The acorns were the only unexpected guests. It was the night of the annual fall gala known as Two x Two for AIDS and Art, and a red oak stood tall over the tent that welcomed invitees to the North Dallas home of Howard and Cindy Rachofsky. Just as they had for the past thirteen years, the couple had opened their three-story house and backyard for the city’s most anticipated party, a sit-down dinner and art auction whose multimillion-dollar proceeds would benefit both the Dallas Museum of Art and amfAR, an AIDS research foundation. All evening, the stately tree had been releasing its fruit onto sequined and jeweled, bow-tied and boutonniered guests, whose calligraphed place cards inside the tent read names such as Perot, Jones, and Marcus. For anyone in Louboutins, the acorns now scattered outside presented a treacherous walk to the restrooms.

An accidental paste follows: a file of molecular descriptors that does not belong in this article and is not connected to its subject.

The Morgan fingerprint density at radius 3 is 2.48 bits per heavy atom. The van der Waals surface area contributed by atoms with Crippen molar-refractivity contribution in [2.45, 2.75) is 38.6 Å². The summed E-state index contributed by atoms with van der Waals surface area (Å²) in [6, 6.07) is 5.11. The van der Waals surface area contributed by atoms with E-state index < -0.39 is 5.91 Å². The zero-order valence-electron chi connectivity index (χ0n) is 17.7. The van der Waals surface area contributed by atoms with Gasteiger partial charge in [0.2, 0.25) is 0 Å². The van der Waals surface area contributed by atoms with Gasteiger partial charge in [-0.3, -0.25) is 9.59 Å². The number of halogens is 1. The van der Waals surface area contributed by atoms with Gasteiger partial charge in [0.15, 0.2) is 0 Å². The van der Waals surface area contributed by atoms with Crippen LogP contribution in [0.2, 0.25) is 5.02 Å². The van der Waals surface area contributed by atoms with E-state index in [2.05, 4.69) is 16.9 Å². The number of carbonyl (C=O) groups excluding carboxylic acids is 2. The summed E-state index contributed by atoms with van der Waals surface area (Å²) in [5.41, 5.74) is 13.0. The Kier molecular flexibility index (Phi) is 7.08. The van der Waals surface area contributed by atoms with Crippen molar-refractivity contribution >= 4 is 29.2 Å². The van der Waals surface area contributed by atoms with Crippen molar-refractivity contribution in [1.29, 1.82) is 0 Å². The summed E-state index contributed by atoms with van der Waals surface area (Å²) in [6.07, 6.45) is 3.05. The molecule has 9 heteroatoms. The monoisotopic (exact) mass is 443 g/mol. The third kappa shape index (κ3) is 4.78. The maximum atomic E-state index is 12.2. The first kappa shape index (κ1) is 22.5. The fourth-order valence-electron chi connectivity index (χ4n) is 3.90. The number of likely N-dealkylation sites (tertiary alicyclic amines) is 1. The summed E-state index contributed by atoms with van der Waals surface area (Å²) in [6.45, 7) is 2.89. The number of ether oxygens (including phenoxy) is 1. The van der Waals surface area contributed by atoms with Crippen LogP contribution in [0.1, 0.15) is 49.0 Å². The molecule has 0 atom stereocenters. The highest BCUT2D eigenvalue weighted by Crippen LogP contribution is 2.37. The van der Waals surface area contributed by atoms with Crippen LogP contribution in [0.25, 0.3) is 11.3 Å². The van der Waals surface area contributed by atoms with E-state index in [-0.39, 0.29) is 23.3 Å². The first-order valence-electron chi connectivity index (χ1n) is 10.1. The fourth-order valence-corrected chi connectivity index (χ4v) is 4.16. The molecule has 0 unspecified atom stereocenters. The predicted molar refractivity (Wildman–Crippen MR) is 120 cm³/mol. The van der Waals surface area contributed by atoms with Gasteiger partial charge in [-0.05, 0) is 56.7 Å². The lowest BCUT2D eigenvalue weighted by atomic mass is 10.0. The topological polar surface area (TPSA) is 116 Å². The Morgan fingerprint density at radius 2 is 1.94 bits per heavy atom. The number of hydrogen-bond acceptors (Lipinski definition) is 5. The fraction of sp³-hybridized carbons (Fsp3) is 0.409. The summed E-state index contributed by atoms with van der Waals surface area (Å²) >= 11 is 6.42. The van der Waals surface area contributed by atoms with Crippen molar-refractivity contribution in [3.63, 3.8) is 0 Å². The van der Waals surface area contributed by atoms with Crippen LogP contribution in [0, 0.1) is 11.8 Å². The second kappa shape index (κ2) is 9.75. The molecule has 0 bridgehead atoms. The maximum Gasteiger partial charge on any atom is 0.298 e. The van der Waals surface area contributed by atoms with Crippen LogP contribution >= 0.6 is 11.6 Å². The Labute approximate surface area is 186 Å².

They did not, however, put a dent in the mood. The buzz for this year’s party had begun as far back as April, when news broke that New York artist Richard Phillips, renowned for what critics describe as “hyperrealistic” paintings that are both beautiful and disturbing, had agreed to donate a nearly eight-foot-tall portrait of Lindsay Lohan for the auction. Then word spread that Lee Ufan,